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SYFY WIRE Bad Astronomy

The Andromeda galaxy's halo is already colliding with the Milky Way's

By Phil Plait
Artwork depicting the halo of the Andromeda galaxy (purple) superposed on an image of the night sky to show its scale. Credit: NASA, ESA, J. DePasquale and E. Wheatley (STScI) and Z. Levay

Weirdly, the biggest part of a galaxy is the hardest thing to see in it.

Or, more accurately, around it. I'm talking about a galaxy's halo, the huge spherical volume surrounding a galaxy, typically made up mostly of gas (there are some stars in it but not many… and there's also a dark matter halo, but we'll skip that for this discussion).

When you think “spiral galaxy” you probably picture a disk of gas and stars, maybe with a bulge of stars in the middle. That's fine, but the halo is so huge it positively dwarfs that inner part. A disk might be 100,000 light years across, but the halo can be ten times that. More.

It's so faint it's hard to see, though. Even nearby galaxies have halos so faint you can't really see them directly. However, astronomers are clever, and have found ways to measure them indirectly. Using such a technique, aided by observations with Hubble Space Telescope, new research shows that the nearby Andromeda galaxy has a layered halo, two nested spherical shells, with the outer one reaching out to a staggering two million light years.

Our own Milky Way has a halo, too, and it reaches out to about one million light years. We know that the Milky Way and Andromeda are heading toward each other and will collide in about 4.6 billion years. But…. Andromeda is about 2.5 million light years away. That means that the halos of these two galaxies are already colliding!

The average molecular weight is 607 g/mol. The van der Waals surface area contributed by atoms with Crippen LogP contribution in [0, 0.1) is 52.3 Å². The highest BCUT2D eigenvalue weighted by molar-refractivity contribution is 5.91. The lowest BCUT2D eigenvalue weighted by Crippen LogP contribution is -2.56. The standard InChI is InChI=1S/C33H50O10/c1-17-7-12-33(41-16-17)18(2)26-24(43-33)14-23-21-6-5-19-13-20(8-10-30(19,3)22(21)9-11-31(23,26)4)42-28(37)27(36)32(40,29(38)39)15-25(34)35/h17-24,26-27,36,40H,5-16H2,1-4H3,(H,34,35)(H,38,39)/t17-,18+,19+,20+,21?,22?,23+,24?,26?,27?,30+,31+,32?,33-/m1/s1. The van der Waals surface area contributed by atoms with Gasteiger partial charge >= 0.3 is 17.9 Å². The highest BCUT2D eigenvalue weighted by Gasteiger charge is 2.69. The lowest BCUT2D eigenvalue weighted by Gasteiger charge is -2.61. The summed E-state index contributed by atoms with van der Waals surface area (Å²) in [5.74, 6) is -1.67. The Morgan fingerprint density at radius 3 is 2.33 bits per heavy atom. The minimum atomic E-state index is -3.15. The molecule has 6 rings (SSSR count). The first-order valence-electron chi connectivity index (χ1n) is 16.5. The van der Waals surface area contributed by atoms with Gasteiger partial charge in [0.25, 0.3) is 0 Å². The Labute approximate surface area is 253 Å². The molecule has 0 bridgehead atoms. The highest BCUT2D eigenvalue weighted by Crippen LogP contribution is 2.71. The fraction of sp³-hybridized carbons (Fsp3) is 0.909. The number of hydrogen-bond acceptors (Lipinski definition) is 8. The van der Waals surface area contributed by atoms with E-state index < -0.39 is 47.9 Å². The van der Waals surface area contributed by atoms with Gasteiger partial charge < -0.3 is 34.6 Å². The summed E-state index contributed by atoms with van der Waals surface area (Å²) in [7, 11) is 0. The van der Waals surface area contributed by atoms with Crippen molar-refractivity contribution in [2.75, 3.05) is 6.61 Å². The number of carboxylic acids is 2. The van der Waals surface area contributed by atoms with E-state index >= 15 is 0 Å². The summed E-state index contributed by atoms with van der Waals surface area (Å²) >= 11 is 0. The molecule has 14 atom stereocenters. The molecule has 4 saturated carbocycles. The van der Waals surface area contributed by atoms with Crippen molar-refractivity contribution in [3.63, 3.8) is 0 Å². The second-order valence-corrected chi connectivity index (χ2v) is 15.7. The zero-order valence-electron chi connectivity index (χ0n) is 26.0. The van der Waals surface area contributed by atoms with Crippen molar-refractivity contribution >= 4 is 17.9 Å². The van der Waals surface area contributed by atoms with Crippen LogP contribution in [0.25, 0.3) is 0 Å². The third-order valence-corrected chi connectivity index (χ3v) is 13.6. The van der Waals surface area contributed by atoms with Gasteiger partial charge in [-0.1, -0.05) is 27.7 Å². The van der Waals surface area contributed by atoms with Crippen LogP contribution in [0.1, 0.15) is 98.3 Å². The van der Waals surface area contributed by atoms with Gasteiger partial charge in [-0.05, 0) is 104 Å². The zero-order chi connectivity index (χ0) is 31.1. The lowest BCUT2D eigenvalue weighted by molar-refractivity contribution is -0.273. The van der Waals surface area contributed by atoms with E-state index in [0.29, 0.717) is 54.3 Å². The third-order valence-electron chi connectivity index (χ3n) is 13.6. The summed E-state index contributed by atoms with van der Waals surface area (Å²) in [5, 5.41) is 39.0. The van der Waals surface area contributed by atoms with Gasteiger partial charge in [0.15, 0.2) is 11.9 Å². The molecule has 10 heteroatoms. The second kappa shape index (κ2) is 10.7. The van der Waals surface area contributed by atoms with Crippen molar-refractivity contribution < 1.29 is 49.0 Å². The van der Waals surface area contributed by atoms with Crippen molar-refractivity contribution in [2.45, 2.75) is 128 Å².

That's pretty neat, though maybe also a little discomforting.

Not that we'd really notice; the haloes that far out are so tenuous that them overlapping probably doesn't mean much; they'd hardly notice the other was there. Still, it's cool to think that the collision process has, in some way, already begun.

The viral image showing the Moon in the sky compared to the Andromeda Galaxy. Composite photo by Tom Buckley-Houston

The extent of the halo isn't what the astronomers really were going for, though. They were more curious to find out what's in it, and its structure.

Since Andromeda's halo is so faint, they couldn't see any light it emitted directly. Instead, they did the opposite: They looked for light sources behind it, in this case quasars, active galaxies billions of light years away that are blasting out light. As the light from the quasars passes through the halo, elements like oxygen and silicon in the halo absorb very specific wavelengths of light (think of that like colors), revealing their presence.

They looked in the ultraviolet (UV), because the gas in the halo is hot, and hot atoms are good at absorbing UV. They used the Cosmic Origins Spectrograph on Hubble, which is designed specifically to look at UV colors, so was perfect for this work.